“In the case of medicinal cannabis this is supposed to be pure medicine so it should be treated that way,” he says. “Good cannabis growers have their trimmers dip their clippers in alcohol every five minutes. They wear hair nets and rubber gloves. I also suggest to my clients that their trimmers should not have any facial hair. Harvesting containers should be cleaned out at the end of the day.”

Green says operators who have not implemented these sanitary practices are out of business or they are being shut down because the regulations are demanding more sanitation and quality control.


Green says the large fan leaves and stems of cannabis plants have very low value. However, the small leaves, called sugar leaves, that surround the buds are quite valuable. They are called sugar leaves because they frequently have many white trichomes on them, which contain cannabinoids.

“The sugar leaves look like they have a dusting of powdered sugar on them,” he says. “Consumers can buy dried sugar leaves, but most growers trim off these leaves and use them for making what the industry calls ‘pre-rolls.’ These pre-rolled joints enable growers to move material that is not as in demand as the dried buds, which are what most people want.”

Green says cannabis growers who are focused on producing higher crop volumes are increasingly automating their operations.

“These high volume growers are using trimming machines which are quite good at handling the buds,” he says. “When these trimming machines were introduced five years ago, they really beat up the buds and caused a lot of damage, especially to the trichomes. Now hand trimming and machine trimming are very close. Only experienced growers can tell the difference between hand-trimmed and machine-trimmed buds.”

According to Green, an experienced trimmer can trim 1 pound of buds in an eight-hour day. Trimming machines, which cost $8,000 to $10,000, can handle up to 3 or 4 pounds an hour.

“I did a comparison study of machine-trimmed versus hand-trimmed buds for one of my clients and the machine-trimmed labor budget was $80,000 for the year,” he says. “If the same volume of buds was trimmed by hand, the labor budget for the year was $900,000. Looking at this from a business standpoint, how many customers really care or even really know whether the product was trimmed by hand or by a machine.”

“I expect 90 percent of consumers would pay the same amount for machine-trimmed product. For those consumers who are adamant about purchasing hand-trimmed buds, I advise growers to trim 80 percent by machine and the remaining 20 percent by hand and charge more for the hand-trimmed product. Growers know which of their customers are more selective. These customers could be charged 20 percent more for the hand-trimmed product.”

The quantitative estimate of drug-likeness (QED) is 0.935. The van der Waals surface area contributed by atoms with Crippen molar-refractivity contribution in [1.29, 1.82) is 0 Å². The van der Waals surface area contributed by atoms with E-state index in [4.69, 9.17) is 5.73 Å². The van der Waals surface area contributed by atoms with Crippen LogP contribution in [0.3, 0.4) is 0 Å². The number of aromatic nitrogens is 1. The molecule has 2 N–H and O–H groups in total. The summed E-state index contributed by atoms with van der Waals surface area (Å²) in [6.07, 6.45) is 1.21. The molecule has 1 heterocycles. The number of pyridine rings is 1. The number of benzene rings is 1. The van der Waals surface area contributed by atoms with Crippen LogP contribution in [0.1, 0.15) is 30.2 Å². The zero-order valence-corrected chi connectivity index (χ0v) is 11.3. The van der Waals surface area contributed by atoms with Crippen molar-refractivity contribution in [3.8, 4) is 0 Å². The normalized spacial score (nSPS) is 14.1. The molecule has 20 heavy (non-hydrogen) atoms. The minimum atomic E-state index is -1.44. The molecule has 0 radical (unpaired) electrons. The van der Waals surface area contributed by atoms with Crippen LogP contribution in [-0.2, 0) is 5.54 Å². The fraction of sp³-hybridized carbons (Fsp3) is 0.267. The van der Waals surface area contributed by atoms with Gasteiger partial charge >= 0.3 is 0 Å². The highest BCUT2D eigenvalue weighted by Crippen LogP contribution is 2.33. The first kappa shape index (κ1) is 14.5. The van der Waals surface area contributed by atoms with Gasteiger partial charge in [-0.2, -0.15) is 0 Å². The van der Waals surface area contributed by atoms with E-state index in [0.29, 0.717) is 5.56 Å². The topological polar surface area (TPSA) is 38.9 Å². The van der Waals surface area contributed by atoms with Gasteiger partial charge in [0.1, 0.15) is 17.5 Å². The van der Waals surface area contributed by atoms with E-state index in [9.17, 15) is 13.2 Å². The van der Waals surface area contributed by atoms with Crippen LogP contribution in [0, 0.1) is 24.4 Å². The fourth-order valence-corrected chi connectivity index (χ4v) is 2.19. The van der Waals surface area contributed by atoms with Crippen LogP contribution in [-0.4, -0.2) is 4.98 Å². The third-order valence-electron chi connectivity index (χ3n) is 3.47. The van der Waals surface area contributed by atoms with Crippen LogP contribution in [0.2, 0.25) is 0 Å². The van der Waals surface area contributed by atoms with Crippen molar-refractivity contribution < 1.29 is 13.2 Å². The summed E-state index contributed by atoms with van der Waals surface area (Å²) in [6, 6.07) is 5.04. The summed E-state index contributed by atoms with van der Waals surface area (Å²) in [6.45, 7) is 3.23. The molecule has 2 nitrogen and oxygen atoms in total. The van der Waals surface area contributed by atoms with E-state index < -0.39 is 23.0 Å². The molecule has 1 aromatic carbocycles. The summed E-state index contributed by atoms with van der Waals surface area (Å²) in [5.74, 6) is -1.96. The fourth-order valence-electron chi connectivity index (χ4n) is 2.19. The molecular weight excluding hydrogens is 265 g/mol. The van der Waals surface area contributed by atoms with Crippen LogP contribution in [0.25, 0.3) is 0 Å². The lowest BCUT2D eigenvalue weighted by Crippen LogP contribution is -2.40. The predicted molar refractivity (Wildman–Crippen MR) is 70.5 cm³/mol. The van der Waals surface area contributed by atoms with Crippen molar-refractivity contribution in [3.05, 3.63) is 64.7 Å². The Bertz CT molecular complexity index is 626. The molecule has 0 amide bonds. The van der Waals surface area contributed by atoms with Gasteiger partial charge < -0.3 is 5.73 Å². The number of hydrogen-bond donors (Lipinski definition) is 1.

Green says more equipment to automate the harvesting and processing of cannabis has been developed, including deleafing (bucking) and bud grading machines.


Green says the biggest challenge with drying cannabis is ensuring uniform drying across the bud.

“There is this big wide bud, which is solid and very dense,” he says. “If the conditions are not right, the outside of the bud is going to dry out and the inside of the bud is going to still be moist. This could result in the bud rotting from the inside out. If the buds are dried too slowly sometimes they will rot. It is a challenge to provide the right parameters to obtain the proper moisture level.”

Justice says OutCo has conducted studies to determine the best temperature and humidity levels for drying the buds.

“We have found through our research that a 60 percent relative humidity and 60° F work well,” she says. “This prevents the terpenes from evaporating and lowers the moisture level fast enough so damaging microbials won’t continue to grow. At these levels the plants dry slow enough so they stay in that ‘zombie’ state where enzymatic activities can continue to occur such as chlorophyll degradation and the conversion of starch to sugars.”

Green says some growers, who are less automated, hang cannabis stems upside down on wires to dry as soon as they are harvested.

“These growers believe there are compounds in the leaves that drain down into the buds,” he says. “They believe higher levels of cannabinoids, terpenes and flavonoids collect in the buds if the leaves are left on while the stems are drying.”

Green says some growers who are handling large quantities of buds are using rolling racks equipped with perforated trays that are easily moved into temperature- and humidity-controlled drying rooms. He says growers should work with engineers who have experience designing and building drying rooms for cannabis. He recommends growers who are doing weekly production to build two separate drying rooms. This will allow growers to sterilize one room while the other one is in use.

“After the finished product is removed from the trays they can be rolled back into the drying room for sanitizing,” explains Green. “The floor is swept and the grower can use something like a Dramm Autofog to sanitize the room with a broad spectrum bactericide/fungicide such as ZeroTol or OxiDate. Some growers pressure wash the racks and room, but this isn’t necessary. Growers should sterilize the racks, equipment and drying rooms between every crop.”

“When the buds are first rolled into a drying room, there is going to be a lot of moisture. A cooler temperature (65 to 68° F) is generally better for drying. Initially the dehumidification should be a little higher. The end goal is to lower the moisture content in the buds to about 15 percent. If the dehumidification system is turned up too high, the outside of the buds can dry out and become shriveled and fall apart. The inside of the buds will also be too wet. The goal is to slowly draw the moisture out so the buds are uniformly dry from the outside all the way to the inside. Too much air circulation can dry out the outside of the buds and not the inside.”

Green says another method of drying is to use laminar airflow with supply ducts on one side of the drying room and return ducts on the opposite wall. The air moves from side to side rather than from floor to ceiling or from ceiling to fl oor.

For more information: Contact OutCo, 619.448.4420, or Fred Green Consulting, 508.395.6321,

David Kuack

David Kuack is a freelance technical writer based in Fort Worth, Texas. He can be reached at